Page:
Britons Struggle To Keep Curly Haired Roman Helmet

A detailed and well-conserved Roman parade helmet -complete with fine facial features on its face mask, tight curly hair, and a griffin-topped cap - will go up for auction Thursday, five months after it was found in northern England.

The helmet is expected at £200,000 to £300,000 (about $316,000 to $475,000) but could go for much more when it goes on sale at Christie's auction house in London.

The Tullie House Museum in Carlisle, near where the helmet was found in May by a person with a metal detector, has launched a public fundraising plea to try to procure the helmet as the centerpiece for a new Roman gallery.

Christie's called the Crosby Garrett helmet - so named for the village where it was found, about 45 miles south of the Scottish border -- an "astonishing example of Roman metalwork at its zenith" and said it dates to the late 1st to 2nd century A.D.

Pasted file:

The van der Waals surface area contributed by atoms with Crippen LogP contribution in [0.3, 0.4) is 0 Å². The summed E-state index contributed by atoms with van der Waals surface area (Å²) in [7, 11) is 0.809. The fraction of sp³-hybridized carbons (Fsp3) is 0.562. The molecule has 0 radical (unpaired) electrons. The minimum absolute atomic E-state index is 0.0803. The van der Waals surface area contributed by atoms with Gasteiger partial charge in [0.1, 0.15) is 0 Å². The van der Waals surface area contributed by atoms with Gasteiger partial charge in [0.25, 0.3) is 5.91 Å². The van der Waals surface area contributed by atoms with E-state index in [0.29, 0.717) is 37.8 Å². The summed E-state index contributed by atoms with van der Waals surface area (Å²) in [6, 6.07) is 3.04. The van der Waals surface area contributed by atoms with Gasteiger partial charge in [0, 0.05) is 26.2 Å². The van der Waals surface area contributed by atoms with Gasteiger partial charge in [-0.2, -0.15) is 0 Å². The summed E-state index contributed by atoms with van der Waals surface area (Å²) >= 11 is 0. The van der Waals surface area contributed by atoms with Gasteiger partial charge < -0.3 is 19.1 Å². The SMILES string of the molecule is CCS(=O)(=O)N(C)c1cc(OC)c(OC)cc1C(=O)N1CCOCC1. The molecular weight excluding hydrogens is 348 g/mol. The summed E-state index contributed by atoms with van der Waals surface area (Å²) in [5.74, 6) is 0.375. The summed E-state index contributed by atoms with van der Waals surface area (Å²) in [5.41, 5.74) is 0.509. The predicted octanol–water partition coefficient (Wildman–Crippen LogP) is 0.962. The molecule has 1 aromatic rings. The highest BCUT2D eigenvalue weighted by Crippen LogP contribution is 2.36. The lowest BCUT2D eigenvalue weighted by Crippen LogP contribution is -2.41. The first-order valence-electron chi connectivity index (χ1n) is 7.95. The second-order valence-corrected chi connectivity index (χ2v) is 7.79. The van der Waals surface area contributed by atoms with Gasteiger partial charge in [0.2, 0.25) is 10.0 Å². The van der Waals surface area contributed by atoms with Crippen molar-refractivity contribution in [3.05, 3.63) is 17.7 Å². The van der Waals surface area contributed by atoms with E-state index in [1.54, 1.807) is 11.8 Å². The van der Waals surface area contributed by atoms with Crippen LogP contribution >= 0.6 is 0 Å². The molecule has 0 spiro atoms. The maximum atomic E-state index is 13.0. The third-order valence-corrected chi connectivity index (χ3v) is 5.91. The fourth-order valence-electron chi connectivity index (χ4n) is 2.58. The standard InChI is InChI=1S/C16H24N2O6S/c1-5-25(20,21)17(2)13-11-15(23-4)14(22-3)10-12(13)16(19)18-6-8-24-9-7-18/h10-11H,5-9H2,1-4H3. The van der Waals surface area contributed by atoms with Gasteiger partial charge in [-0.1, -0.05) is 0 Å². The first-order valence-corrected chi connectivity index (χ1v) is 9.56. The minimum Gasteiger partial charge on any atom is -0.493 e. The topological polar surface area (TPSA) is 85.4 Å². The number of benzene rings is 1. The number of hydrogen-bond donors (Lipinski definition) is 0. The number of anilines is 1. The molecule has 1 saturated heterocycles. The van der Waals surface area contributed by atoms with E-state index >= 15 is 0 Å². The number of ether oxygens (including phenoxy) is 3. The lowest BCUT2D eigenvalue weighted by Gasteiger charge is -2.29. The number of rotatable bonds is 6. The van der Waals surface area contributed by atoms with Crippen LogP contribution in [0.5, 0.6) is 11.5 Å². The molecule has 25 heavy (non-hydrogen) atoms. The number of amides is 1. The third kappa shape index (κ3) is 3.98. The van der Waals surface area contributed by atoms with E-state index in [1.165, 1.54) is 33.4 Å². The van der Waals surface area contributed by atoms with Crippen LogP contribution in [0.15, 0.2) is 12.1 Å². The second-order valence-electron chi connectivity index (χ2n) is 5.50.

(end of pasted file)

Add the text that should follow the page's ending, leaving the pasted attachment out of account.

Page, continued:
"The Crosby Garrett helmet sets itself apart by virtue of its gorgeousness, workmanship, and completeness, particularly the face mask, which was found virtually intact," Christie's says. "In addition, the remarkable Phrygian-style peak surmounted by its intricate bronze griffin crest appears unprecedented."

The helmet consists of two sections: the tall pointed helmet and the face mask. The latter has openwork eyes, which would have permitted the wearer to see during the cavalry sports events -- known as hippika gymnasia -- when it would have been used.

The face has incised eyelashes on the upper and lower lids, herringbone eyebrows, and pierced nostrils, all framed by three rows of corkscrew curls. At the peak of the cap is a small griffin, seated with its wings outstretched, illuminating the incised feather detail. Its right paw is raised and rests on the rim of a small amphora. Colorful streamer may have been attached to the helmet when it was worn, Christie's says.

The helmet is one of only three that have been revealed in Britain complete with face masks, Christie's says. The first was found in 1796 and is currently at the British Museum in London, and the other was found around 1905 and is at the Museum of Antiquities in Edinburgh, Scotland.

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